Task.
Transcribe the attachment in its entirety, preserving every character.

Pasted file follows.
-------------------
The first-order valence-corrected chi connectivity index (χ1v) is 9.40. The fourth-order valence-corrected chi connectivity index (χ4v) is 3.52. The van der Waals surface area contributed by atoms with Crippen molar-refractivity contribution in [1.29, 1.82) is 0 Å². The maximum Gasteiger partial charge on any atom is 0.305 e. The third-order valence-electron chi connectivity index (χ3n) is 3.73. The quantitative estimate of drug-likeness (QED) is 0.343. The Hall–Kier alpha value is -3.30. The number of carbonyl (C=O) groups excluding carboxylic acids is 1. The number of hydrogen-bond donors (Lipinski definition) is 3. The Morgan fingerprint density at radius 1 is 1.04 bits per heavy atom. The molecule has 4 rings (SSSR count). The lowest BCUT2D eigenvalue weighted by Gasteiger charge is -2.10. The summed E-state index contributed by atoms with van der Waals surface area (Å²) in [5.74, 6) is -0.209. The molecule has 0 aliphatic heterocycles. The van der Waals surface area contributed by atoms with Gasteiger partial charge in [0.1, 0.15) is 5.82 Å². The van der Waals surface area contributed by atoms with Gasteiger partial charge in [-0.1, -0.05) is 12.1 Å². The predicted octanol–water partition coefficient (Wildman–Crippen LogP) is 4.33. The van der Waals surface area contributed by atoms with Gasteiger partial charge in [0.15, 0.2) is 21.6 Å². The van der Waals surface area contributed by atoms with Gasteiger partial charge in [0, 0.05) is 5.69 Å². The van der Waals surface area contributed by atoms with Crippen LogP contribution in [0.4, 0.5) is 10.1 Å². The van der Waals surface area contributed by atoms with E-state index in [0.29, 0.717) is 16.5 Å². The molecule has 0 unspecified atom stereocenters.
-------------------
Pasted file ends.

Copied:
The first-order valence-corrected chi connectivity index (χ1v) is 9.40. The fourth-order valence-corrected chi connectivity index (χ4v) is 3.52. The van der Waals surface area contributed by atoms with Crippen molar-refractivity contribution in [1.29, 1.82) is 0 Å². The maximum Gasteiger partial charge on any atom is 0.305 e. The third-order valence-electron chi connectivity index (χ3n) is 3.73. The quantitative estimate of drug-likeness (QED) is 0.343. The Hall–Kier alpha value is -3.30. The number of carbonyl (C=O) groups excluding carboxylic acids is 1. The number of hydrogen-bond donors (Lipinski definition) is 3. The Morgan fingerprint density at radius 1 is 1.04 bits per heavy atom. The molecule has 4 rings (SSSR count). The lowest BCUT2D eigenvalue weighted by Gasteiger charge is -2.10. The summed E-state index contributed by atoms with van der Waals surface area (Å²) in [5.74, 6) is -0.209. The molecule has 0 aliphatic heterocycles. The van der Waals surface area contributed by atoms with Gasteiger partial charge in [0.1, 0.15) is 5.82 Å². The van der Waals surface area contributed by atoms with Gasteiger partial charge in [-0.1, -0.05) is 12.1 Å². The predicted octanol–water partition coefficient (Wildman–Crippen LogP) is 4.33. The van der Waals surface area contributed by atoms with Gasteiger partial charge in [0.15, 0.2) is 21.6 Å². The van der Waals surface area contributed by atoms with Gasteiger partial charge in [0, 0.05) is 5.69 Å². The van der Waals surface area contributed by atoms with Crippen LogP contribution in [0.4, 0.5) is 10.1 Å². The van der Waals surface area contributed by atoms with E-state index in [0.29, 0.717) is 16.5 Å². The molecule has 0 unspecified atom stereocenters.